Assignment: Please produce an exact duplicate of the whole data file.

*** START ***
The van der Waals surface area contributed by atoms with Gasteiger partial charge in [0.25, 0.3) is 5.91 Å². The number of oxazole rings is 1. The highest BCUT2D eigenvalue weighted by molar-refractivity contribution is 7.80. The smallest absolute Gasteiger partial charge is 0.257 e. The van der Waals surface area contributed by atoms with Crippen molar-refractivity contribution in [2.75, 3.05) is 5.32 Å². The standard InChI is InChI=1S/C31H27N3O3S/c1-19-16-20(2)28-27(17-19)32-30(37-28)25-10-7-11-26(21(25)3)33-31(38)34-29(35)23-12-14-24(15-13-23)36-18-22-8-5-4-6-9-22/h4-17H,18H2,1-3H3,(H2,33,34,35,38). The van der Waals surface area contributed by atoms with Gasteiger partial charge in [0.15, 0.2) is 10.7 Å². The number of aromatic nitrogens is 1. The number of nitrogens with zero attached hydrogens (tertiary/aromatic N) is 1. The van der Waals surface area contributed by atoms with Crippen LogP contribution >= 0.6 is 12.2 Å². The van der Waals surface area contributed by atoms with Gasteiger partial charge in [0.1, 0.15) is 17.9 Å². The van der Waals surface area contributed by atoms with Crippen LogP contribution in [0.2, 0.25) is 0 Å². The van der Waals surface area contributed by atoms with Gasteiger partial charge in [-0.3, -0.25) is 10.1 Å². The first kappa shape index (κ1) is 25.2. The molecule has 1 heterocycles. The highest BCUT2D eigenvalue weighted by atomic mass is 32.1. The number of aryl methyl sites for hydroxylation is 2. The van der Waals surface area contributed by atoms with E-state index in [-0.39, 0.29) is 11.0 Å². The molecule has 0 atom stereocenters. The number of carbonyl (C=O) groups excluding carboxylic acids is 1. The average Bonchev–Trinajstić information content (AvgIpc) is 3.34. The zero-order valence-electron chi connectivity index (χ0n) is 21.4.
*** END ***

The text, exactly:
The van der Waals surface area contributed by atoms with Gasteiger partial charge in [0.25, 0.3) is 5.91 Å². The number of oxazole rings is 1. The highest BCUT2D eigenvalue weighted by molar-refractivity contribution is 7.80. The smallest absolute Gasteiger partial charge is 0.257 e. The van der Waals surface area contributed by atoms with Crippen molar-refractivity contribution in [2.75, 3.05) is 5.32 Å². The standard InChI is InChI=1S/C31H27N3O3S/c1-19-16-20(2)28-27(17-19)32-30(37-28)25-10-7-11-26(21(25)3)33-31(38)34-29(35)23-12-14-24(15-13-23)36-18-22-8-5-4-6-9-22/h4-17H,18H2,1-3H3,(H2,33,34,35,38). The van der Waals surface area contributed by atoms with Gasteiger partial charge in [0.15, 0.2) is 10.7 Å². The number of aromatic nitrogens is 1. The number of nitrogens with zero attached hydrogens (tertiary/aromatic N) is 1. The van der Waals surface area contributed by atoms with Crippen LogP contribution >= 0.6 is 12.2 Å². The van der Waals surface area contributed by atoms with Gasteiger partial charge in [0.1, 0.15) is 17.9 Å². The van der Waals surface area contributed by atoms with Crippen LogP contribution in [0.2, 0.25) is 0 Å². The van der Waals surface area contributed by atoms with Gasteiger partial charge in [-0.3, -0.25) is 10.1 Å². The first kappa shape index (κ1) is 25.2. The molecule has 1 heterocycles. The highest BCUT2D eigenvalue weighted by atomic mass is 32.1. The number of aryl methyl sites for hydroxylation is 2. The van der Waals surface area contributed by atoms with E-state index in [-0.39, 0.29) is 11.0 Å². The molecule has 0 atom stereocenters. The number of carbonyl (C=O) groups excluding carboxylic acids is 1. The average Bonchev–Trinajstić information content (AvgIpc) is 3.34. The zero-order valence-electron chi connectivity index (χ0n) is 21.4.